The first time I heard Squarepusher (on his Hard Normal Daddy release), I thought that he simply had to be insane. The way he mixed wicked, hyper-freaked beats with light little keyboard melodies and other nonsense, it just didn't seem like it could be made by someone in their right mind. When Big Loada came out, it was even more fractured and wicked, and I enjoyed the crap out of it. Then he started going more into the jazz fusion thing (which I'm not knocking or even saying I don't like), and his crazy-ness levels went down quite a bit. So what the hell does this all have to do with Samurai Math Beats, you ask? Let me tell you, Mr. Raczynski has taken those wacky things I liked about the earlier Squarepusher releases and gone to a whole new level with them. I guess I should have known that someone with the name of Bogdan Raczynski simply isn't to be trusted.
Released on the Rephlex label (a virtual breeding grounds for all kinds of goofy electronic geeks), the album is 15 untitled (unless you know Japanese, and I've included some of the titles below for enjoyment) tracks and nearly 60 minutes of utterly wacky beats, shimmering little melodies, and enough funny little voices and samples to keep you chuckling a long time.
Track 1 ("Samurai Math Beats") starts out with a harsh, rumbling beat, but even it doesn't seem that imposing with the light little twinkling noises that are sprinkled over the top. The great part of the track, though, are the "vocals" (and I use that term loosly) that talk about doing ninja moves and karate to help save the galaxy from "dastardly people." It's so completely ludicrous and silly that it sounds like it was improvised on the spot. After one particularly inspired spot, the song rips into double-time on the beats before finally fading down into the slower beginning of Track 2 ("Kimi"). This time, the vocals are back, but they're basically nonsensical ramblings in the form of a treated voice that sounds not unlike Alvin from the Chipmunks.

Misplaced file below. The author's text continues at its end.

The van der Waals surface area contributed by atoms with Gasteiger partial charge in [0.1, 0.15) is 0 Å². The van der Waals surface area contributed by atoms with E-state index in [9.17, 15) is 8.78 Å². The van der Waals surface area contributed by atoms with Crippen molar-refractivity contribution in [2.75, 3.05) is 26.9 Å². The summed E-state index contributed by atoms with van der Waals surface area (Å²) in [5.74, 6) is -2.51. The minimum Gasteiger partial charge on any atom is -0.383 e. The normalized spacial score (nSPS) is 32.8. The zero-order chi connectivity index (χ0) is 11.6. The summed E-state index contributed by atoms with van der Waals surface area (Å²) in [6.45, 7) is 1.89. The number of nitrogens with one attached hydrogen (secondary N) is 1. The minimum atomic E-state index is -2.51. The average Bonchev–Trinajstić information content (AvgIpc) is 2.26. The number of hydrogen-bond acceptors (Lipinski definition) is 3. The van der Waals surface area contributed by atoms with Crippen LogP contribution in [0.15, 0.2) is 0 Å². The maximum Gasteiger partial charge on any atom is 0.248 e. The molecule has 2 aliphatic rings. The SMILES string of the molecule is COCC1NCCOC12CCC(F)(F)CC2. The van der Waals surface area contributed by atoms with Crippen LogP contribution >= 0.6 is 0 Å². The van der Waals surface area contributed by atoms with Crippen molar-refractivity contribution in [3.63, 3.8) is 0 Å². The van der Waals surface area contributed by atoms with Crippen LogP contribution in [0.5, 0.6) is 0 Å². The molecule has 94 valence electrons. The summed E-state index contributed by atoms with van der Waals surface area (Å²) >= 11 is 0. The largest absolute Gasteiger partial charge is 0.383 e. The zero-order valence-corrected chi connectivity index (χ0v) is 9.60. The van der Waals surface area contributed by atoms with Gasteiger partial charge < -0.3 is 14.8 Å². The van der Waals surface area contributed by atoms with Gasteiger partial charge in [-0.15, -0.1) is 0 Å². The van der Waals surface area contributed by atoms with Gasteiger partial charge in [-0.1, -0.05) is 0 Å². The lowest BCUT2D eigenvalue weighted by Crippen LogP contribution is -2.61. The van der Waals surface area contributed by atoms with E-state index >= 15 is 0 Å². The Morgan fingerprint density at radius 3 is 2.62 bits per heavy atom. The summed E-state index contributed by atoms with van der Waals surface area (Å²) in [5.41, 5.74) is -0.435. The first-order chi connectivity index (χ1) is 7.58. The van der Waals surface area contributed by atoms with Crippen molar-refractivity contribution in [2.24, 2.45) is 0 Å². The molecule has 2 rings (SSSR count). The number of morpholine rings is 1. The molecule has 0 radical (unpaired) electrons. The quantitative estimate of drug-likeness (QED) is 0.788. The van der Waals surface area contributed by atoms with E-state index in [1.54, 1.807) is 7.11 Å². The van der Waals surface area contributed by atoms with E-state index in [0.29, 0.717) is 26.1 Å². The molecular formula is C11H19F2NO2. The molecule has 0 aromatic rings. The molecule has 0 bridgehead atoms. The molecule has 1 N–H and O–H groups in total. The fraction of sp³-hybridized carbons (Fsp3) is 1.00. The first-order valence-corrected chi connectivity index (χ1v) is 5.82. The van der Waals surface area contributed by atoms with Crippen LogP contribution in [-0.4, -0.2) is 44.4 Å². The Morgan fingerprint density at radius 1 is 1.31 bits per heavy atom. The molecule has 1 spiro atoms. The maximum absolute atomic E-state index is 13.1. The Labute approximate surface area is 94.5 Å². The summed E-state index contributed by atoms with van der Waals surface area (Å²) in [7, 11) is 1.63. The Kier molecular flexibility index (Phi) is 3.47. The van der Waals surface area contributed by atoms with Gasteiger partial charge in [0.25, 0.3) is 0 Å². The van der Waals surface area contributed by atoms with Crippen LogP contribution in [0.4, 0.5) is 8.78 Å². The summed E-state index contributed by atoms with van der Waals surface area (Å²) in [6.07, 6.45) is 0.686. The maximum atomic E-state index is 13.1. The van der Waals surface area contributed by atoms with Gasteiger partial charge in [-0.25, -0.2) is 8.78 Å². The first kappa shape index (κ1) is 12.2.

After the disc thumps through two more crack tracks, number 5 ("I Cry, Bye Bye") comes out of the gates with that same high-pitched voice singing it's nonsense (and even swearing!). Like most of the other tracks on the disc, the musical arrangements flow around the vocal bits in their own strange way. At first it sounds like it's completely freestyle, but there is actually some semblance of order in it all. While Track 5 kind of takes a little break, number 6 ("Sayonara Tsutara") comes out with firing, brutal beats, and it's excellent. Number 7 ("Nan No Tame Ni Boku To Honyaku Shika") starts out with a blast of distortion before dropping off into a spaced-out sample of someone (perhaps Bogdan himself) introducing the track. Its one of the only tracks on the disc that doesn't really rip into things at some point and the miminal, electronic sound (kind of like a strangely distorted harpsichord) provides a nice break at about the halfway point in the disc.
After a couple more tracks, Raczynski completely burns things down for the last part of the disc. Track 12 ("Gaijin Sabetsu, Gaikoku Jichumu") has some of the frenetic, schizo drum machine programming I've ever heard in a song. It blisters along for awhile before dropping off into some weird samples, but picks up each time afterwards and starts chopping again. Track 13 ("Yarichu, Kyoryoku") starts out on kind of a mellow tip, but soon that little voice pops up again and lets out a distorted scream and things kick into motion. He even declares "math" the new music style on track 14 ("Why? Why?").
Basically, if you like the drill and bass stuff with light melodies and completely out-of-control drum programming, this is a disc for you. Although the beats churn and rumble a lot, there's really a light touch to the whole disc and it makes for a great listen. The only downside to the whole thing is that some of the songs seem to blur into one another because they sound so much alike, but it's a small complaint. The packaging is pretty boring as well, but don't let that fool you.